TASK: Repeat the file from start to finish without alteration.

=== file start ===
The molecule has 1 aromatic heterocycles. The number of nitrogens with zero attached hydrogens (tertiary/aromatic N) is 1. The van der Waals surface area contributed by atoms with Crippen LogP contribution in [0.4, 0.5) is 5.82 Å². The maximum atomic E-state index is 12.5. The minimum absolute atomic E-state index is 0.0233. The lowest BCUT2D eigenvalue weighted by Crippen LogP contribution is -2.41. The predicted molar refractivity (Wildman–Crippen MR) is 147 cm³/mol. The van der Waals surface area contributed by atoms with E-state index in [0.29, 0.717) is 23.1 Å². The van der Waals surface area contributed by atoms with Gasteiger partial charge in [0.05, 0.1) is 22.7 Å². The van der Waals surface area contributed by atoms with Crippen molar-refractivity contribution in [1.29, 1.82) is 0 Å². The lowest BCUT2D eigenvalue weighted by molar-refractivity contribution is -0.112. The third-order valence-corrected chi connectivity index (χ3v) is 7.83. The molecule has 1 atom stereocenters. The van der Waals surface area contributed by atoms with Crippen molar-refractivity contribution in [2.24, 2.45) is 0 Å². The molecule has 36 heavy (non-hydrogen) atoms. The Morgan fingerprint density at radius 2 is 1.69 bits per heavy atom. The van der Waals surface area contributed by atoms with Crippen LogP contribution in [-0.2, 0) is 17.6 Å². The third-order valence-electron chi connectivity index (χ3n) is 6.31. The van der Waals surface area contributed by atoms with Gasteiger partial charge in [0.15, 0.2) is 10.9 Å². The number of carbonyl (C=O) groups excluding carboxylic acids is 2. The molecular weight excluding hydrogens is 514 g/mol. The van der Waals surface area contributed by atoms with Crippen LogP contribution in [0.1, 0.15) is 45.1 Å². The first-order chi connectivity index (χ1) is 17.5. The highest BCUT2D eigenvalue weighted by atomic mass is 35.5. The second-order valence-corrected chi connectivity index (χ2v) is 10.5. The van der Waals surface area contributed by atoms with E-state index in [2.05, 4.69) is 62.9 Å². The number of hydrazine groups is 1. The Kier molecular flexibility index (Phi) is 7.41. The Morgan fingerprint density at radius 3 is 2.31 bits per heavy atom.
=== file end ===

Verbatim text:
The molecule has 1 aromatic heterocycles. The number of nitrogens with zero attached hydrogens (tertiary/aromatic N) is 1. The van der Waals surface area contributed by atoms with Crippen LogP contribution in [0.4, 0.5) is 5.82 Å². The maximum atomic E-state index is 12.5. The minimum absolute atomic E-state index is 0.0233. The lowest BCUT2D eigenvalue weighted by Crippen LogP contribution is -2.41. The predicted molar refractivity (Wildman–Crippen MR) is 147 cm³/mol. The van der Waals surface area contributed by atoms with E-state index in [0.29, 0.717) is 23.1 Å². The van der Waals surface area contributed by atoms with Gasteiger partial charge in [0.05, 0.1) is 22.7 Å². The van der Waals surface area contributed by atoms with Crippen molar-refractivity contribution in [1.29, 1.82) is 0 Å². The lowest BCUT2D eigenvalue weighted by molar-refractivity contribution is -0.112. The third-order valence-corrected chi connectivity index (χ3v) is 7.83. The molecule has 1 atom stereocenters. The van der Waals surface area contributed by atoms with Crippen molar-refractivity contribution in [2.24, 2.45) is 0 Å². The molecule has 36 heavy (non-hydrogen) atoms. The Morgan fingerprint density at radius 2 is 1.69 bits per heavy atom. The van der Waals surface area contributed by atoms with Crippen LogP contribution in [-0.2, 0) is 17.6 Å². The third-order valence-electron chi connectivity index (χ3n) is 6.31. The van der Waals surface area contributed by atoms with Gasteiger partial charge in [0.15, 0.2) is 10.9 Å². The number of carbonyl (C=O) groups excluding carboxylic acids is 2. The molecular weight excluding hydrogens is 514 g/mol. The van der Waals surface area contributed by atoms with Crippen LogP contribution in [0.1, 0.15) is 45.1 Å². The first-order chi connectivity index (χ1) is 17.5. The highest BCUT2D eigenvalue weighted by atomic mass is 35.5. The second-order valence-corrected chi connectivity index (χ2v) is 10.5. The van der Waals surface area contributed by atoms with E-state index in [2.05, 4.69) is 62.9 Å². The number of hydrazine groups is 1. The Kier molecular flexibility index (Phi) is 7.41. The Morgan fingerprint density at radius 3 is 2.31 bits per heavy atom.